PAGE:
One aspect of the H-1B work visa program that I frequently emphasize — yes, yes, that I harp on — is that a core issue of H-1B is age. Younger workers are cheaper, and the vast majority of H-1Bs are young.
Concomitant with that is that the few Americans that U.S. employers do deign to hire as programmers tend to be new or recent grads. (Note: See Hal Salzman’s research for justification of my word few here.) Intel even has acronyms NCG (new college graduate) and RCG (recent CG), and earmarks jobs accordingly. This is common among the large employers, and I’ve pointed in the past to specific job ads like this for Intel, Facebook and so on.This discriminatory practice is of questionable legality, according to a prominent employment lawyer I asked a few years ago, but no one has ever challenged it.
Yesterday an alert reader came across an HP job ad that is not only is explicitly excusionary toward older American workers, but is also apparently exclusionary toward Americans, period. The position is for an Associate Software Engineer (odd title, more on this below) in Roseville, CA, a major HP site, near Sacramento. Here’s what it says.
First, it states that only NCGs/RCGS need apply:
Must be a recent graduate (2015) or graduating by January 2016.
Second, it has the following odd requirement (emphasis added):
Good written and verbal communication skills; mastery in English and local language.
My reader joked, “Hey, does Roseville have a local dialect of English?”
Of course, it’s clear what is likely happening here: HP has a foreign student that they want to hire, for a job requiring some foreign language, and they want to justify sponsoring the student for a green card, hence the language requirement.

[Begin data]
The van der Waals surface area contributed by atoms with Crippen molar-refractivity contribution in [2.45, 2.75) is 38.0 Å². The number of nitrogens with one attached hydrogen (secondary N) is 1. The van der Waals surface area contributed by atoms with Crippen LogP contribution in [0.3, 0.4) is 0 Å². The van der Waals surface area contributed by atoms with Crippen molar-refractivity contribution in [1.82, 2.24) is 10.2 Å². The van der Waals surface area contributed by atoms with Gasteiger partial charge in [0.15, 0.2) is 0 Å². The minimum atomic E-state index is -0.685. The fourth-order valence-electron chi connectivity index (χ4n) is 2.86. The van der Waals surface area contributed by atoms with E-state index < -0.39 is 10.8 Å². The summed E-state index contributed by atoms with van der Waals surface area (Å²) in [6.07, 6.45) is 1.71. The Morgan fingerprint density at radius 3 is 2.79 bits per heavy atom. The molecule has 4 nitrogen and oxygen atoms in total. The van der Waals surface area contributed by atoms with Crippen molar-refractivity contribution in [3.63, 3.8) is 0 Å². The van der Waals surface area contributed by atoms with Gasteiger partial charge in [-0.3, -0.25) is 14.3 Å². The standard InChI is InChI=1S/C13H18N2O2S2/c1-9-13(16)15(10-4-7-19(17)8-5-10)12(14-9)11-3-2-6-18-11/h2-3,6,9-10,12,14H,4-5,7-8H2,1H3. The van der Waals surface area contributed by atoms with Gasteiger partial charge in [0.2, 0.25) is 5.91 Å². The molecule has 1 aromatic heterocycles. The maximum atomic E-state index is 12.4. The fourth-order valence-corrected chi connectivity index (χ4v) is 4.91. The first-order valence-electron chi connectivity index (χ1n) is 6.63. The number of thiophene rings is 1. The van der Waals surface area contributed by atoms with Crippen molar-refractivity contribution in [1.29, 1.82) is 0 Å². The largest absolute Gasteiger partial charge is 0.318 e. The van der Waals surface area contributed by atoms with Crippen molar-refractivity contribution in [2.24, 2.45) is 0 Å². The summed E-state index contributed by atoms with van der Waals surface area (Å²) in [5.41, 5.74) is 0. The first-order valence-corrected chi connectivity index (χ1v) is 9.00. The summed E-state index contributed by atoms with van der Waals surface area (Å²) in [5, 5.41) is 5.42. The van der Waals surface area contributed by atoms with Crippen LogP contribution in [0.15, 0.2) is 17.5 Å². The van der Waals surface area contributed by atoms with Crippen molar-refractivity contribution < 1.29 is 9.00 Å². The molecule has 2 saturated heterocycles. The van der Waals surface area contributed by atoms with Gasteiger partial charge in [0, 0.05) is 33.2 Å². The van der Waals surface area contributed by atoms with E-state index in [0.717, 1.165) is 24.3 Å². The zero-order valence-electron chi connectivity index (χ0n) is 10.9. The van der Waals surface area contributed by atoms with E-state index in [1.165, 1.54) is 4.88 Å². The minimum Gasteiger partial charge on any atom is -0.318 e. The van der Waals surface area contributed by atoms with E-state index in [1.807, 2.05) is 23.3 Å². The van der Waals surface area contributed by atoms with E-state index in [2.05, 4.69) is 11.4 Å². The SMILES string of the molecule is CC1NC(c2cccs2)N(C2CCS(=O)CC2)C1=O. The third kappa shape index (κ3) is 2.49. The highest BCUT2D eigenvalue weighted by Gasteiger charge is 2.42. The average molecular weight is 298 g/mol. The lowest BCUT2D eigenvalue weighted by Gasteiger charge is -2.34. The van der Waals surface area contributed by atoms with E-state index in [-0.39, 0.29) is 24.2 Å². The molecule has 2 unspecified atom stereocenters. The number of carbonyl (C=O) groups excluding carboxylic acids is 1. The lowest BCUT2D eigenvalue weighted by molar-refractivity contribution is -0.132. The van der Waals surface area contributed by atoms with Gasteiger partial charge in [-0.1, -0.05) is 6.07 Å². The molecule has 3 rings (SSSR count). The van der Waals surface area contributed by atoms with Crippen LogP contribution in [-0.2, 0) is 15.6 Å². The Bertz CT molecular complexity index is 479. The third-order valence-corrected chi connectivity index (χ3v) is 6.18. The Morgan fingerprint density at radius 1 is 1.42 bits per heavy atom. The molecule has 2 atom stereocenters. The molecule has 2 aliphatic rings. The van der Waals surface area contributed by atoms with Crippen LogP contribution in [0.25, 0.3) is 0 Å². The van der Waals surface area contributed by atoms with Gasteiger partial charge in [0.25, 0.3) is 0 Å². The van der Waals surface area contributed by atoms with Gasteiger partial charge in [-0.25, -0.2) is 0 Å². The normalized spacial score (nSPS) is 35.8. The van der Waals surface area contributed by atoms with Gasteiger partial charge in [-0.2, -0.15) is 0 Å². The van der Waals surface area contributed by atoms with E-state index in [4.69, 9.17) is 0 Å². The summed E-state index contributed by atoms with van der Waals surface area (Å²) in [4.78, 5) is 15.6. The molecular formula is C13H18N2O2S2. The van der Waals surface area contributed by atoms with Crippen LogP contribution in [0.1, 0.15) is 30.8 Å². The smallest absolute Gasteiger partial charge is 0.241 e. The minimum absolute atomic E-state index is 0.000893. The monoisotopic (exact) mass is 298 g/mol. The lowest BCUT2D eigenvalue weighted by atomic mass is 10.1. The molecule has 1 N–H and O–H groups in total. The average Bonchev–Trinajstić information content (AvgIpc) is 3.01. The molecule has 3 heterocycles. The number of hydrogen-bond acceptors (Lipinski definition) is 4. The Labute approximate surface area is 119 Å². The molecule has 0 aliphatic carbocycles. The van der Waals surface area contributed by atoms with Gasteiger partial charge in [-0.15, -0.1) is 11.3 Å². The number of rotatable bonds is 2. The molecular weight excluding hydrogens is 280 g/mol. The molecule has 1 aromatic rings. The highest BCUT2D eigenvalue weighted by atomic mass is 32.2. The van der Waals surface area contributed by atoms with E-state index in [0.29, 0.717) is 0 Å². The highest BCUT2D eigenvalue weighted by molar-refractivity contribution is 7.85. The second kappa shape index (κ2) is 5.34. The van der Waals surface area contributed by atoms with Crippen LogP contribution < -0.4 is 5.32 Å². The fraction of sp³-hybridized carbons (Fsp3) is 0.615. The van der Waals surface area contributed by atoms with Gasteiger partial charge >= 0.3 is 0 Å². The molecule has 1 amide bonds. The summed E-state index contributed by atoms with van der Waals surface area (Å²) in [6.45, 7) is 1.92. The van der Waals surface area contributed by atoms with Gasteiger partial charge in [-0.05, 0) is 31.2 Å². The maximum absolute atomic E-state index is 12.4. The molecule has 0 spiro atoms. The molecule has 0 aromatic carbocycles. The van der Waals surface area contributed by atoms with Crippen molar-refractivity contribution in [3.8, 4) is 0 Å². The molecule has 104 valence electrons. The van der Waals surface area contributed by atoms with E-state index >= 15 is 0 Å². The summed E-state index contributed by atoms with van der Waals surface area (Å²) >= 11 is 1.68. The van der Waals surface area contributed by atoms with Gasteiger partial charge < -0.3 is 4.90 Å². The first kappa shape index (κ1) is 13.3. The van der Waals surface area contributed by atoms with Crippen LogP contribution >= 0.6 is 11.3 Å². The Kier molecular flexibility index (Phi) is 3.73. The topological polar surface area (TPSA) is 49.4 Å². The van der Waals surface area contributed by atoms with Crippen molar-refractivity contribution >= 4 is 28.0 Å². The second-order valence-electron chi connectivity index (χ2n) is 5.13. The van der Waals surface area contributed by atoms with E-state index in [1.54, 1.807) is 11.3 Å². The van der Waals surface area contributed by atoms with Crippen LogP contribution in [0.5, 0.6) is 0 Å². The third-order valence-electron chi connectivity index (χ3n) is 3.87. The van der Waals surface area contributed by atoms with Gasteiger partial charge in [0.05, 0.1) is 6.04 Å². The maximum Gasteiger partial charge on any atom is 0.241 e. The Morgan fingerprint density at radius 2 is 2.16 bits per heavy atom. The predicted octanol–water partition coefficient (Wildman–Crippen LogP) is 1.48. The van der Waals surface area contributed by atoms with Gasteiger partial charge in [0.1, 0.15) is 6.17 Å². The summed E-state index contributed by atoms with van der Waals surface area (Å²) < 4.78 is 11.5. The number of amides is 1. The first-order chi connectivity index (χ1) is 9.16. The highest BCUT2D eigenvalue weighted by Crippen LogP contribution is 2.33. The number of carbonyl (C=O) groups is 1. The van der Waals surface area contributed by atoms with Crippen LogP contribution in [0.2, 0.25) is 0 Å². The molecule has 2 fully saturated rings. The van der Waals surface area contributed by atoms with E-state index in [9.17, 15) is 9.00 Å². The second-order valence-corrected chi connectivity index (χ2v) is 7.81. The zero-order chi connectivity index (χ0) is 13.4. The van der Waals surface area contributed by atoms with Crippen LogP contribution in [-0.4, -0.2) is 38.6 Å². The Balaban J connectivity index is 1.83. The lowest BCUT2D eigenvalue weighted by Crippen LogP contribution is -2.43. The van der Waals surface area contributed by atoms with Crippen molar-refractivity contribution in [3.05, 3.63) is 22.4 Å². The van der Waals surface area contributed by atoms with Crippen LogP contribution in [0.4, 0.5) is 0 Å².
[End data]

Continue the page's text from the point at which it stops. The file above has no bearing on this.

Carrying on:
Some of you will say, “But this is a legitimate use of the H-1B/green card programs. They need to hire a foreign worker, because they need the foreign language.” Well, you’re wrong. There are many programmers, born abroad but now naturalized U.S. citizens who almost certainly could do that job. Their only problem is that they’re not cheap, which brings me to the issue of that job title.
“Associate” Software Engineer? Are you kidding me, HP? This is NOT a standard job title, and it is reminiscent of the Junior Programmer titled used by the Indian IT services firms. It is clearly a device to set a lowball salary.It is also an additional mechanism to exclude the older Americans, who would be rejected as “overqualified.”
As I’ve often mentioned, the age issue could be easily fixed. Congress merely would replace the four-tiered system for determining prevailing wage, the legal wage floor for H-1B/green cards, by a single level, not broken down by age/experience.
Once again, what is sadly overlooked in the recent cases in which H-1Bs were used to replace American workers at Disney and SCE is that the foreign workers were cheap due to their AGE, or more precisely speaking, their low level of experience, which qualified them for the lowest of the four wage tiers.
The bills introduced in the past by Senators Grassley and Durbin would have changed the current four-level structure to a single level, in which prevailing wage would be defined as the 50th percentile salary for the given occupation and the given region — and NOT for a given experience level. DPE, and more recently EPI, have even suggested using the 75th percentile, on the grounds that the industry claims the H-1Bs are “the best and the brightest” or have rare skills, something employers would have to pay more for on the open market. In this light, I strongly recommend Daniel Costa’s recent op-ed (though I disagree with his focus on the IT services firms).